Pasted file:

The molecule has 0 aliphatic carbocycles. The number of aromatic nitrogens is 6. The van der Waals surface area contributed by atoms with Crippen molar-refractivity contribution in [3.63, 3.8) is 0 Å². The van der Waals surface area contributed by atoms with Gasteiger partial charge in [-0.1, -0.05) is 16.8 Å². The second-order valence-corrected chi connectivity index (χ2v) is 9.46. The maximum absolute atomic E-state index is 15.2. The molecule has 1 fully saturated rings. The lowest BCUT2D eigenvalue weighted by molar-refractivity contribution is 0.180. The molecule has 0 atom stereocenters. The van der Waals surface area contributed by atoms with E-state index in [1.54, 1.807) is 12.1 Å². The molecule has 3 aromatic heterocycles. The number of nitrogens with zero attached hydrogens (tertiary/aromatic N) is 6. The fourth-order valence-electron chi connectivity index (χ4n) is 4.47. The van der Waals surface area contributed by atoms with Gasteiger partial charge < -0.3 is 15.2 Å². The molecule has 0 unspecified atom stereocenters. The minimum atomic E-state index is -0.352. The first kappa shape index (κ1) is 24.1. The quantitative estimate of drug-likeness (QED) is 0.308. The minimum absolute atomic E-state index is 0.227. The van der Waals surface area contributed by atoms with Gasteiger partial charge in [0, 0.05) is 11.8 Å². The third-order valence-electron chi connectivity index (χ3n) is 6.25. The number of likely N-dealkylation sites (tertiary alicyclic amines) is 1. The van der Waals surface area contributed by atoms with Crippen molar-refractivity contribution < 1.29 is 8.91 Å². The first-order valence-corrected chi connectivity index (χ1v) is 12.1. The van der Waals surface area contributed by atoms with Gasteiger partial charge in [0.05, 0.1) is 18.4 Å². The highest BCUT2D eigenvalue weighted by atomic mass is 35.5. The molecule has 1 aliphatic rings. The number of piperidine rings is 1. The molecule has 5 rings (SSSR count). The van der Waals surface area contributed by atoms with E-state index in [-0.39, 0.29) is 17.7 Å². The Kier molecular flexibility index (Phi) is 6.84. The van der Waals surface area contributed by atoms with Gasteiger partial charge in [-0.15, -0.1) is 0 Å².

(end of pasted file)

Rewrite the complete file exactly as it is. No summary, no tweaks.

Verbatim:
The molecule has 0 aliphatic carbocycles. The number of aromatic nitrogens is 6. The van der Waals surface area contributed by atoms with Crippen molar-refractivity contribution in [3.63, 3.8) is 0 Å². The van der Waals surface area contributed by atoms with Gasteiger partial charge in [-0.1, -0.05) is 16.8 Å². The second-order valence-corrected chi connectivity index (χ2v) is 9.46. The maximum absolute atomic E-state index is 15.2. The molecule has 1 fully saturated rings. The lowest BCUT2D eigenvalue weighted by molar-refractivity contribution is 0.180. The molecule has 0 atom stereocenters. The van der Waals surface area contributed by atoms with E-state index in [1.54, 1.807) is 12.1 Å². The molecule has 3 aromatic heterocycles. The number of nitrogens with zero attached hydrogens (tertiary/aromatic N) is 6. The fourth-order valence-electron chi connectivity index (χ4n) is 4.47. The van der Waals surface area contributed by atoms with Gasteiger partial charge < -0.3 is 15.2 Å². The molecule has 0 unspecified atom stereocenters. The minimum atomic E-state index is -0.352. The first kappa shape index (κ1) is 24.1. The quantitative estimate of drug-likeness (QED) is 0.308. The minimum absolute atomic E-state index is 0.227. The van der Waals surface area contributed by atoms with Gasteiger partial charge in [0, 0.05) is 11.8 Å². The third-order valence-electron chi connectivity index (χ3n) is 6.25. The number of likely N-dealkylation sites (tertiary alicyclic amines) is 1. The van der Waals surface area contributed by atoms with Crippen molar-refractivity contribution < 1.29 is 8.91 Å². The first-order valence-corrected chi connectivity index (χ1v) is 12.1. The van der Waals surface area contributed by atoms with Gasteiger partial charge in [0.05, 0.1) is 18.4 Å². The highest BCUT2D eigenvalue weighted by atomic mass is 35.5. The molecule has 1 aliphatic rings. The number of piperidine rings is 1. The molecule has 5 rings (SSSR count). The van der Waals surface area contributed by atoms with E-state index in [-0.39, 0.29) is 17.7 Å². The Kier molecular flexibility index (Phi) is 6.84. The van der Waals surface area contributed by atoms with Gasteiger partial charge in [-0.15, -0.1) is 0 Å².